Thunderclap Headache Usually Not CNS Vasculitis

Lupus/CT Diseases
Au g u s t 2 0 0 8 • w w w. r h e u m a t o l o g y n e w s . c o m
Thunderclap Headache Usually Not CNS Vasculitis
Ne w York Bureau
P A R I S — A severe headache with near-instantaneous
onset—a “thunderclap” headache—is likely to represent
a reversible cerebral vasoconstrictive process rather than
central nervous system vasculitis, Dr. Leonard H. Calabrese said at the annual European Congress of Rheumatology.
The reversible cerebral vasoconstriction syndrome
(RCVS) has been associated with a variety of conditions,
including pregnancy, head trauma, and exposure to drugs
such as nasal decongestants, selective serotonin reuptake
inhibitors, and cannabis.
“RCVS can be readily diagnosed if you understand the
clinical picture, but despite remarkable progress in understanding this condition in the past 5 years, it is still misdiagnosed and mismanaged as CNS vasculitis,” said Dr.
Calabrese, who holds the R.J. Fasenmeyer Chair of Clinical Immunology at the Cleveland Clinic.
CNS vasculitis requires a brain biopsy for diagnosis, and
treatment involves extended immunosuppression. Neither is typically necessary in RCVS.
The rapid-onset headache of RCVS, developing over 1-
2 minutes, is the hallmark of the condition and can occur with or without other neurologic signs and symptoms. It is more common in women and often develops
in the wake of sexual activity, exercise, coughing, or the
Valsalva maneuver and is “the worst headache of the patient’s life,” he said.
Headache associated with CNS vasculitis, in contrast,
is indolent and progressive and typically is associated with
episodes of neurologic dysfunction.
Angiographic findings in the two conditions can be indistinguishable, with multiple areas of stenosis and beading, but the abnormalities are reversible, usually within
3 months, in RCVS.
In contrast, although few follow-up angiographic studies have been done in patients with CNS vasculitis, the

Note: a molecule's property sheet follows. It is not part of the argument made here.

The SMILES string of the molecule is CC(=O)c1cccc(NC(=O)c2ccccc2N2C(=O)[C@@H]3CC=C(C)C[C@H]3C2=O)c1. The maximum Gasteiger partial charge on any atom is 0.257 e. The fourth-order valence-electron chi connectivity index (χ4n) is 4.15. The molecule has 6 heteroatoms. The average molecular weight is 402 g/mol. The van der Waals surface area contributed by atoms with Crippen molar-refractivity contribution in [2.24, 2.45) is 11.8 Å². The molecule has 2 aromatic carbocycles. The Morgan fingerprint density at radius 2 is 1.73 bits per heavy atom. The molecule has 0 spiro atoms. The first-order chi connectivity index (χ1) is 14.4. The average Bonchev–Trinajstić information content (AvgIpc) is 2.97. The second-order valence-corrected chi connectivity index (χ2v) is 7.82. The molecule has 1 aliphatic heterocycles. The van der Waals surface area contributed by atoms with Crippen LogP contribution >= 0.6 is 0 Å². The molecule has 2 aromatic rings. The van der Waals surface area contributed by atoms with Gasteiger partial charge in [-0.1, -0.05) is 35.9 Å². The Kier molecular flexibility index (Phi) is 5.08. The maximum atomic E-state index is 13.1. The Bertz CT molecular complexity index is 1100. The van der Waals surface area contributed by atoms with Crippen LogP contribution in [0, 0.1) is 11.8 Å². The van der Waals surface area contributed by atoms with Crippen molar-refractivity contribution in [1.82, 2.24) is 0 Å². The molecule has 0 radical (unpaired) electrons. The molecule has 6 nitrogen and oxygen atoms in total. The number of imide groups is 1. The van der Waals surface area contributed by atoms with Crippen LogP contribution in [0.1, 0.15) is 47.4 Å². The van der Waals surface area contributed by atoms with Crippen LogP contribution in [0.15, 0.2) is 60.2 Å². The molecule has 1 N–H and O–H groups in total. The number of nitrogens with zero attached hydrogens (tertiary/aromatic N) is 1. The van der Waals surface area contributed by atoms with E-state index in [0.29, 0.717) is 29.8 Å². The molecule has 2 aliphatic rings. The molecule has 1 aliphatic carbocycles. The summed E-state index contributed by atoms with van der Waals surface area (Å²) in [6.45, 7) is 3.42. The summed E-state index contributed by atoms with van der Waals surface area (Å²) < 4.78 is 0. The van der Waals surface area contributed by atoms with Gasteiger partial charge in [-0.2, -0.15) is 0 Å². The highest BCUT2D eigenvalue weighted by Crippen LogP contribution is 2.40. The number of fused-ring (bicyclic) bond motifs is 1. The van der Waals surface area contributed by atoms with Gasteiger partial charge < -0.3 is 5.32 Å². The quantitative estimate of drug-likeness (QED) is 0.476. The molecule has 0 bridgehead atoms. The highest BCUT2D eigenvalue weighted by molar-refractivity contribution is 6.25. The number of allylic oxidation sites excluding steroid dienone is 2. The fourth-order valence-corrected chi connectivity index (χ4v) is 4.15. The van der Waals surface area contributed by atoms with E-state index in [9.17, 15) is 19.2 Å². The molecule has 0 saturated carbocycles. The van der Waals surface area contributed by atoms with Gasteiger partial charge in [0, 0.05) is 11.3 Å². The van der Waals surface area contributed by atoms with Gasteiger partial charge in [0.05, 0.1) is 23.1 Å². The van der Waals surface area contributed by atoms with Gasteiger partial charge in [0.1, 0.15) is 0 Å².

data that exist suggest that resolution does not occur.
Analysis of spinal fluid is essential for the patient with
thunderclap headache to rule out not only CNS vasculitis but also subarachnoid hemorrhage. The fluid should
be within normal limits, with only a few cells and a little
protein, Dr. Calabrese said.
“However, we do not advocate biopsy with the classic
presentation of RCVS—female patients, pristine spinal
fluid, and thunderclap headache,” he said.
But if the pretest probability for RCVS is low and vasculitis seems more likely, with a more insidious onset of
headache, abnormal spinal fluid, or other abnormalities
such as elevated acute phase reactants, biopsy may be
The headache associated with RCVS can abate but may
recur within a week or two, and unfortunately may be accompanied by stroke, seizures, or other sequelae, he said.
In one recent prospective series of 67 patients, complications included cortical subarachnoid hemorrhage in
22%, intracerebral hemorrhage in 6%, and reversible posterior leukoencephalopathy in 9% (Brain 2007;130:30914101). Treatment thus far has been guided by observational data and experience, because no trials of any
therapy have been conducted. “Some patients have recovered with no treatment whatsoever, but we often use
calcium channel blockers, in conjunction with glucocorticoids if stroke is present,” he said.
The reason for using glucocorticoids in RCVS—which
is not an inflammatory condition, but rather is thought
to be an endothelial disease with increased expression of
adhesion molecules—is that in experimental models of induced vasoconstriction, their use represents the most potent pharmacologic intervention, he explained.